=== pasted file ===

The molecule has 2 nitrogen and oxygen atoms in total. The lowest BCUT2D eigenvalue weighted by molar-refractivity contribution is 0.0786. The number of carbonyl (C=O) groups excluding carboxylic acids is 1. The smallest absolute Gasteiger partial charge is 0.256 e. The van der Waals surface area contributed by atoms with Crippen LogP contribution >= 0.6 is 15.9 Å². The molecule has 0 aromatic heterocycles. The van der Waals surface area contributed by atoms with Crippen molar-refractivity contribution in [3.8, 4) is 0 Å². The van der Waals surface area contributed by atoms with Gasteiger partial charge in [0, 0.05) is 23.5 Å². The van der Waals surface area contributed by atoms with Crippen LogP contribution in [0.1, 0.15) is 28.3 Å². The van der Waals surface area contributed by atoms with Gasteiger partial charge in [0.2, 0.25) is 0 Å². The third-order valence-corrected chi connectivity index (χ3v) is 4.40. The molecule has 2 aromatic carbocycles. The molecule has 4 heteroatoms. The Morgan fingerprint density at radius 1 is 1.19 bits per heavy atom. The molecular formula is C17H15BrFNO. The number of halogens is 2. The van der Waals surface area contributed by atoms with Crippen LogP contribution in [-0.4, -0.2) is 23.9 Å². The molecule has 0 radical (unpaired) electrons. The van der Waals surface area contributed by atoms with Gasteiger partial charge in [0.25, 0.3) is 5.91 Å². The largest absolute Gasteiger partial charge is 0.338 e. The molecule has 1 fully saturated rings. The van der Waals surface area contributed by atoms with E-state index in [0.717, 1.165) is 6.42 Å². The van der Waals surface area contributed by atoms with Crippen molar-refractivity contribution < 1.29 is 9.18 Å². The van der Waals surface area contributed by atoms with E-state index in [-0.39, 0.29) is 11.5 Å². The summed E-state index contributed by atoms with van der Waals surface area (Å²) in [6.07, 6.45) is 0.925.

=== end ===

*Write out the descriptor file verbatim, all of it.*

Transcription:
The molecule has 2 nitrogen and oxygen atoms in total. The lowest BCUT2D eigenvalue weighted by molar-refractivity contribution is 0.0786. The number of carbonyl (C=O) groups excluding carboxylic acids is 1. The smallest absolute Gasteiger partial charge is 0.256 e. The van der Waals surface area contributed by atoms with Crippen LogP contribution >= 0.6 is 15.9 Å². The molecule has 0 aromatic heterocycles. The van der Waals surface area contributed by atoms with Crippen molar-refractivity contribution in [3.8, 4) is 0 Å². The van der Waals surface area contributed by atoms with Gasteiger partial charge in [0, 0.05) is 23.5 Å². The van der Waals surface area contributed by atoms with Crippen LogP contribution in [0.1, 0.15) is 28.3 Å². The van der Waals surface area contributed by atoms with Gasteiger partial charge in [0.2, 0.25) is 0 Å². The third-order valence-corrected chi connectivity index (χ3v) is 4.40. The molecule has 2 aromatic carbocycles. The molecule has 4 heteroatoms. The Morgan fingerprint density at radius 1 is 1.19 bits per heavy atom. The molecular formula is C17H15BrFNO. The number of halogens is 2. The van der Waals surface area contributed by atoms with Crippen LogP contribution in [-0.4, -0.2) is 23.9 Å². The molecule has 0 radical (unpaired) electrons. The van der Waals surface area contributed by atoms with Gasteiger partial charge in [0.25, 0.3) is 5.91 Å². The largest absolute Gasteiger partial charge is 0.338 e. The molecule has 1 fully saturated rings. The van der Waals surface area contributed by atoms with E-state index in [0.717, 1.165) is 6.42 Å². The van der Waals surface area contributed by atoms with Crippen molar-refractivity contribution < 1.29 is 9.18 Å². The van der Waals surface area contributed by atoms with E-state index in [-0.39, 0.29) is 11.5 Å². The summed E-state index contributed by atoms with van der Waals surface area (Å²) in [6.07, 6.45) is 0.925.